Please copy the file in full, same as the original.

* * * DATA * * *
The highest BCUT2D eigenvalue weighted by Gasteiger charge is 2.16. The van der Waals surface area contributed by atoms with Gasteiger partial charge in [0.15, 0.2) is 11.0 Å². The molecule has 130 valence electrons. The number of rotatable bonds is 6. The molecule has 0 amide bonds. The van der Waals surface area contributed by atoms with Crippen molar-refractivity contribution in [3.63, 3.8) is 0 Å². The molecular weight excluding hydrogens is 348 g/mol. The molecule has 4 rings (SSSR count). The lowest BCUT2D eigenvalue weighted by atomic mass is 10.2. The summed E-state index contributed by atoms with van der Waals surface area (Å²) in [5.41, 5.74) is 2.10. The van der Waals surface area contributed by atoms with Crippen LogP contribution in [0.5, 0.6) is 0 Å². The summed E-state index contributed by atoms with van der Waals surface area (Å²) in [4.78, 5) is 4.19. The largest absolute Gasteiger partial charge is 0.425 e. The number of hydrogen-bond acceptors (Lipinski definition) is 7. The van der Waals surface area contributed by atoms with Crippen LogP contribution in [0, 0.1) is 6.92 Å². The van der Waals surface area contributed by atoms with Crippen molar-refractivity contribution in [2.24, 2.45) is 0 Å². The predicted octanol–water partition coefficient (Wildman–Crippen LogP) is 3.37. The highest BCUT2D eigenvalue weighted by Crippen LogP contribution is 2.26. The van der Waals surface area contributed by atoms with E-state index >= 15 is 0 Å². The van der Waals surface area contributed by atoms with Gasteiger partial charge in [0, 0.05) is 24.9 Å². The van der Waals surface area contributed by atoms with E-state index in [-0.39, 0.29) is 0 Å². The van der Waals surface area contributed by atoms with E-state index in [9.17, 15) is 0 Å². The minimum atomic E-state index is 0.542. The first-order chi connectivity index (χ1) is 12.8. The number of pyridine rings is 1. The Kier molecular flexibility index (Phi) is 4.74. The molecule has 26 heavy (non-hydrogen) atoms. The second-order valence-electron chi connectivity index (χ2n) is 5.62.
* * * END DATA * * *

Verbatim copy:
The highest BCUT2D eigenvalue weighted by Gasteiger charge is 2.16. The van der Waals surface area contributed by atoms with Gasteiger partial charge in [0.15, 0.2) is 11.0 Å². The molecule has 130 valence electrons. The number of rotatable bonds is 6. The molecule has 0 amide bonds. The van der Waals surface area contributed by atoms with Crippen molar-refractivity contribution in [3.63, 3.8) is 0 Å². The molecular weight excluding hydrogens is 348 g/mol. The molecule has 4 rings (SSSR count). The lowest BCUT2D eigenvalue weighted by atomic mass is 10.2. The summed E-state index contributed by atoms with van der Waals surface area (Å²) in [5.41, 5.74) is 2.10. The van der Waals surface area contributed by atoms with Crippen LogP contribution in [0.5, 0.6) is 0 Å². The summed E-state index contributed by atoms with van der Waals surface area (Å²) in [4.78, 5) is 4.19. The largest absolute Gasteiger partial charge is 0.425 e. The number of hydrogen-bond acceptors (Lipinski definition) is 7. The van der Waals surface area contributed by atoms with Crippen LogP contribution in [0, 0.1) is 6.92 Å². The van der Waals surface area contributed by atoms with Crippen molar-refractivity contribution in [2.24, 2.45) is 0 Å². The predicted octanol–water partition coefficient (Wildman–Crippen LogP) is 3.37. The highest BCUT2D eigenvalue weighted by Crippen LogP contribution is 2.26. The van der Waals surface area contributed by atoms with E-state index >= 15 is 0 Å². The van der Waals surface area contributed by atoms with Gasteiger partial charge in [0, 0.05) is 24.9 Å². The van der Waals surface area contributed by atoms with E-state index in [-0.39, 0.29) is 0 Å². The van der Waals surface area contributed by atoms with E-state index in [9.17, 15) is 0 Å². The minimum atomic E-state index is 0.542. The first-order chi connectivity index (χ1) is 12.8. The number of pyridine rings is 1. The Kier molecular flexibility index (Phi) is 4.74. The molecule has 26 heavy (non-hydrogen) atoms. The second-order valence-electron chi connectivity index (χ2n) is 5.62.